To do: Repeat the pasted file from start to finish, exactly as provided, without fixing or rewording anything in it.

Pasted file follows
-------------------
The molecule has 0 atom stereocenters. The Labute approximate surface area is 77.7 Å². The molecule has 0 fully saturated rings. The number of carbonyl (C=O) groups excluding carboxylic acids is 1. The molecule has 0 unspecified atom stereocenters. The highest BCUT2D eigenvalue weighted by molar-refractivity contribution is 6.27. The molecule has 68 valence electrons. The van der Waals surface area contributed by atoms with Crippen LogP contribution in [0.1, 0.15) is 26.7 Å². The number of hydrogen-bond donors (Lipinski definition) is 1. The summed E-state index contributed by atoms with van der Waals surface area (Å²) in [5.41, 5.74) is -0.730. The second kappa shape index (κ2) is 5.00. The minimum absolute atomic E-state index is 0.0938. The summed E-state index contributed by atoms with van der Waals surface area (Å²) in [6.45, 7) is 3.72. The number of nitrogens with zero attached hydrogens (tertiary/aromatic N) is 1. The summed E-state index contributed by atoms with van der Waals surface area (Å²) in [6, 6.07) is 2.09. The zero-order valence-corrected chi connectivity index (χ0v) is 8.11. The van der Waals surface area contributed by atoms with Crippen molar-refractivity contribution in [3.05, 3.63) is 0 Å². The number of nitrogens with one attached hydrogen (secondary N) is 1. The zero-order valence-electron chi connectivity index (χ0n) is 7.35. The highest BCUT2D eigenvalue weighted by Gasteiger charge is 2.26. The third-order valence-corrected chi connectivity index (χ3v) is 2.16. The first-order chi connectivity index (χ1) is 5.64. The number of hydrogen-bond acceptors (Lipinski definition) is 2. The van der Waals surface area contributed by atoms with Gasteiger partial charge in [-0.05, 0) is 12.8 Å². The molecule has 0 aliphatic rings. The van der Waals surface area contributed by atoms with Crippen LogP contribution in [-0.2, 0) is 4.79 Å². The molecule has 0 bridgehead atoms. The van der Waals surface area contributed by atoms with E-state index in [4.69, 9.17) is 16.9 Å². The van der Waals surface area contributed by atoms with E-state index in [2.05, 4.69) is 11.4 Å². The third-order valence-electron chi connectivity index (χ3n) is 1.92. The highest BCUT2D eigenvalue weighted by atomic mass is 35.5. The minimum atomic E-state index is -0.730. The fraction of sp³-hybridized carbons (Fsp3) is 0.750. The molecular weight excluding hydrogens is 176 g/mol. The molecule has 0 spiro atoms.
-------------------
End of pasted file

The molecule has 0 atom stereocenters. The Labute approximate surface area is 77.7 Å². The molecule has 0 fully saturated rings. The number of carbonyl (C=O) groups excluding carboxylic acids is 1. The molecule has 0 unspecified atom stereocenters. The highest BCUT2D eigenvalue weighted by molar-refractivity contribution is 6.27. The molecule has 68 valence electrons. The van der Waals surface area contributed by atoms with Crippen LogP contribution in [0.1, 0.15) is 26.7 Å². The number of hydrogen-bond donors (Lipinski definition) is 1. The summed E-state index contributed by atoms with van der Waals surface area (Å²) in [5.41, 5.74) is -0.730. The second kappa shape index (κ2) is 5.00. The minimum absolute atomic E-state index is 0.0938. The summed E-state index contributed by atoms with van der Waals surface area (Å²) in [6.45, 7) is 3.72. The number of nitrogens with zero attached hydrogens (tertiary/aromatic N) is 1. The summed E-state index contributed by atoms with van der Waals surface area (Å²) in [6, 6.07) is 2.09. The zero-order valence-corrected chi connectivity index (χ0v) is 8.11. The van der Waals surface area contributed by atoms with Crippen molar-refractivity contribution in [3.05, 3.63) is 0 Å². The number of nitrogens with one attached hydrogen (secondary N) is 1. The zero-order valence-electron chi connectivity index (χ0n) is 7.35. The highest BCUT2D eigenvalue weighted by Gasteiger charge is 2.26. The third-order valence-corrected chi connectivity index (χ3v) is 2.16. The first-order chi connectivity index (χ1) is 5.64. The number of hydrogen-bond acceptors (Lipinski definition) is 2. The van der Waals surface area contributed by atoms with Gasteiger partial charge in [-0.05, 0) is 12.8 Å². The molecule has 0 aliphatic rings. The van der Waals surface area contributed by atoms with Crippen LogP contribution in [-0.2, 0) is 4.79 Å². The molecule has 0 bridgehead atoms. The van der Waals surface area contributed by atoms with E-state index in [4.69, 9.17) is 16.9 Å². The van der Waals surface area contributed by atoms with E-state index in [2.05, 4.69) is 11.4 Å². The third-order valence-electron chi connectivity index (χ3n) is 1.92. The highest BCUT2D eigenvalue weighted by atomic mass is 35.5. The minimum atomic E-state index is -0.730. The fraction of sp³-hybridized carbons (Fsp3) is 0.750. The molecular weight excluding hydrogens is 176 g/mol. The molecule has 0 spiro atoms.